Like for any large organisation, defining Vodafone’s business risk posture is an ongoing process and subject to constant review. The enterprise’s diverse structure spanning different business units means each one comes with requirements and detailed assessment. Vodafone’s approach focuses on minimising the risk of cyber incidents that affect its networks and services. “To do that and to identify and manage risks as they evolve, we are constantly evaluating and challenging our business strategy, new technologies, the regulatory environment, and cyber threats,” says Pinkard. “It is an ongoing conversation to identify and assess risks which could affect the local strategy and operations and devising the best ways to respond to this.”

Pinkard says that with the company’s CISO, Vodafone has been leading a transformation that’s designed to build centres of excellence of deep technical skills and global capabilities, a universal cyber control framework, an understanding of cyber risk across the company (with shared objectives) and a “relentless” focus on protecting customers and the services they provide.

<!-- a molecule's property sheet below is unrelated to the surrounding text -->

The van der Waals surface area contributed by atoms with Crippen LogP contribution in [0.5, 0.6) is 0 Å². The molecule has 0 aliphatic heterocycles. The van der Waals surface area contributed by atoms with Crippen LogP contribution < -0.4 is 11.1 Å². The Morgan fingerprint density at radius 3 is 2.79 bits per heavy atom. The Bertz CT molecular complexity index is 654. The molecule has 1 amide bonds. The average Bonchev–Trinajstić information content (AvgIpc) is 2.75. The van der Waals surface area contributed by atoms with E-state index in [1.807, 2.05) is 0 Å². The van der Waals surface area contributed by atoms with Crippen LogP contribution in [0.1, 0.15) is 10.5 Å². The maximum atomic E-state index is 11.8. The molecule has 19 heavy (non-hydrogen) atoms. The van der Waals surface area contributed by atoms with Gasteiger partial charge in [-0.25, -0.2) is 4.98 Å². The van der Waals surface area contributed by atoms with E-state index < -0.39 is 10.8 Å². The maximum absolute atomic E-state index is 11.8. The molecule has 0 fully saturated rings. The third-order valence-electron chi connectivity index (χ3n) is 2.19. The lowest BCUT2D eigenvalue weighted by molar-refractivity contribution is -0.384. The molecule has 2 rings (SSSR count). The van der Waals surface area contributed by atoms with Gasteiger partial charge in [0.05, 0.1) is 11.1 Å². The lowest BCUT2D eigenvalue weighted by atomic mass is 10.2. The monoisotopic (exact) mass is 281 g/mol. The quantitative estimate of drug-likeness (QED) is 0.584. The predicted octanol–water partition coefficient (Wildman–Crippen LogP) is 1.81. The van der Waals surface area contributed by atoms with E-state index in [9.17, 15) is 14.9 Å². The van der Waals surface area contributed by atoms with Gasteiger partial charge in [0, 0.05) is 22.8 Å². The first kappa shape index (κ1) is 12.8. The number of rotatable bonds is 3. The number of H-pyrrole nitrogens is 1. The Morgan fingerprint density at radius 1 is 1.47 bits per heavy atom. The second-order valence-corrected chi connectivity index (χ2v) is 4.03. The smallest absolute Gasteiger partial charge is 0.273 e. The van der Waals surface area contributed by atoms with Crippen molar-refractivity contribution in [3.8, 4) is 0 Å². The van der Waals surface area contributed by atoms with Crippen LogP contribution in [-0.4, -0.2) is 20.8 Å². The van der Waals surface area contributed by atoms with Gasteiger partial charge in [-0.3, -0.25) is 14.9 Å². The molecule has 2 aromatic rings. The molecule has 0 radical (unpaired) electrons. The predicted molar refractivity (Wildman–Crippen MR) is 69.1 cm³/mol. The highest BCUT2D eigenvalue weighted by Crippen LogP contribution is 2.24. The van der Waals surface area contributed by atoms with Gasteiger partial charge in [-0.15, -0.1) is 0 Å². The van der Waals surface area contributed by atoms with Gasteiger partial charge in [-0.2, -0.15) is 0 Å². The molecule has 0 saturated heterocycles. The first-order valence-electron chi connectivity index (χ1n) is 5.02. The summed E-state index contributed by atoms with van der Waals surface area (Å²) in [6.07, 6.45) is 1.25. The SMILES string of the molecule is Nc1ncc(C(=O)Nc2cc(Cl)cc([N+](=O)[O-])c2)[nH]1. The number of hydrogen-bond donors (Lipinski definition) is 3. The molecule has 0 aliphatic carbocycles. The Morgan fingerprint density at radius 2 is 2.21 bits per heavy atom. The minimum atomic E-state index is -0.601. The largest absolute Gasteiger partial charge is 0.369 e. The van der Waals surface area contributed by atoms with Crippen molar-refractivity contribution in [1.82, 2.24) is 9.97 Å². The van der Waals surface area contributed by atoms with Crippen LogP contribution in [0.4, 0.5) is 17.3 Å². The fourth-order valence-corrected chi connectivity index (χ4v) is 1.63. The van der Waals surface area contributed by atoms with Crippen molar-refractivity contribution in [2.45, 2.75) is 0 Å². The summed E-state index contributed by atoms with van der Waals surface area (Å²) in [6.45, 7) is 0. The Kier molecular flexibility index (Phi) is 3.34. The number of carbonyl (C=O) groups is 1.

Data-driven cybersecurity amid remote working

Like most organisations, the COVID-19 pandemic shifted the majority of Vodafone’s workforce remote. Pinkard says that when she joined the organisation, it had spent the previous months adopting a highly adept remote working model that allowed it to maintain the type of data-driven security approach she believes is key to protecting users and customers, both pre- and post-pandemic.